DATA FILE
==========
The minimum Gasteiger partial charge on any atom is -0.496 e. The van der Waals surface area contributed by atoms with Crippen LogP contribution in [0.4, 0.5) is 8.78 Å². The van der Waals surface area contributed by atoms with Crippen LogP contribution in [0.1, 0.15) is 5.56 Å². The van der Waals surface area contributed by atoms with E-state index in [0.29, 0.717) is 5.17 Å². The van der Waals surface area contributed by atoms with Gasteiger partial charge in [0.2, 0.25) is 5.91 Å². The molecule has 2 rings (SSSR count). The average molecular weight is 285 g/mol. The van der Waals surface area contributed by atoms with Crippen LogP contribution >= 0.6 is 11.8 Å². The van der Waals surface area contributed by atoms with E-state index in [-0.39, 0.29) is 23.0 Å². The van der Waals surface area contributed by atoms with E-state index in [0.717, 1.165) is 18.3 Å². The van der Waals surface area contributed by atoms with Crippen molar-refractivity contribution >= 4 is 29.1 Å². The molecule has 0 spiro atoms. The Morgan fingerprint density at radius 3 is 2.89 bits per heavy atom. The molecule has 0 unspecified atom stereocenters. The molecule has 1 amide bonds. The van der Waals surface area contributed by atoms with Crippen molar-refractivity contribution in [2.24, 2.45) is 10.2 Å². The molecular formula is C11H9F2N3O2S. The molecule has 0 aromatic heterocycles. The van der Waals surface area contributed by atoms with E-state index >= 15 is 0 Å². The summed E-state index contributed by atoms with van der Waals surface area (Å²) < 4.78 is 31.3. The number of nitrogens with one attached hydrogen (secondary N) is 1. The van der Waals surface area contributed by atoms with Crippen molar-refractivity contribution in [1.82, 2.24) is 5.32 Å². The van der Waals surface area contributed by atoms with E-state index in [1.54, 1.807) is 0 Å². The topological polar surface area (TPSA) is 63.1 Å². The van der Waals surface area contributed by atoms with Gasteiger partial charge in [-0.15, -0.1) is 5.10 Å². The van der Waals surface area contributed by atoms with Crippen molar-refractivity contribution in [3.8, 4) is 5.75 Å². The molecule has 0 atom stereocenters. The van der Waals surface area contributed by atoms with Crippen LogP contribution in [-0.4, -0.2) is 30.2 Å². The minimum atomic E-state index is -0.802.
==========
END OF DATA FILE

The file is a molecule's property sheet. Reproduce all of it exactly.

The minimum Gasteiger partial charge on any atom is -0.496 e. The van der Waals surface area contributed by atoms with Crippen LogP contribution in [0.4, 0.5) is 8.78 Å². The van der Waals surface area contributed by atoms with Crippen LogP contribution in [0.1, 0.15) is 5.56 Å². The van der Waals surface area contributed by atoms with E-state index in [0.29, 0.717) is 5.17 Å². The van der Waals surface area contributed by atoms with Gasteiger partial charge in [0.2, 0.25) is 5.91 Å². The molecule has 2 rings (SSSR count). The average molecular weight is 285 g/mol. The van der Waals surface area contributed by atoms with Crippen LogP contribution >= 0.6 is 11.8 Å². The van der Waals surface area contributed by atoms with E-state index in [-0.39, 0.29) is 23.0 Å². The van der Waals surface area contributed by atoms with E-state index in [0.717, 1.165) is 18.3 Å². The van der Waals surface area contributed by atoms with Crippen molar-refractivity contribution >= 4 is 29.1 Å². The molecule has 0 spiro atoms. The Morgan fingerprint density at radius 3 is 2.89 bits per heavy atom. The molecule has 0 unspecified atom stereocenters. The molecule has 1 amide bonds. The van der Waals surface area contributed by atoms with Crippen molar-refractivity contribution in [2.24, 2.45) is 10.2 Å². The molecular formula is C11H9F2N3O2S. The molecule has 0 aromatic heterocycles. The van der Waals surface area contributed by atoms with E-state index >= 15 is 0 Å². The summed E-state index contributed by atoms with van der Waals surface area (Å²) < 4.78 is 31.3. The number of nitrogens with one attached hydrogen (secondary N) is 1. The van der Waals surface area contributed by atoms with Crippen molar-refractivity contribution in [1.82, 2.24) is 5.32 Å². The van der Waals surface area contributed by atoms with E-state index in [1.54, 1.807) is 0 Å². The topological polar surface area (TPSA) is 63.1 Å². The van der Waals surface area contributed by atoms with Gasteiger partial charge in [-0.15, -0.1) is 5.10 Å². The van der Waals surface area contributed by atoms with Crippen molar-refractivity contribution in [3.8, 4) is 5.75 Å². The molecule has 0 atom stereocenters. The van der Waals surface area contributed by atoms with Crippen LogP contribution in [-0.4, -0.2) is 30.2 Å². The minimum atomic E-state index is -0.802.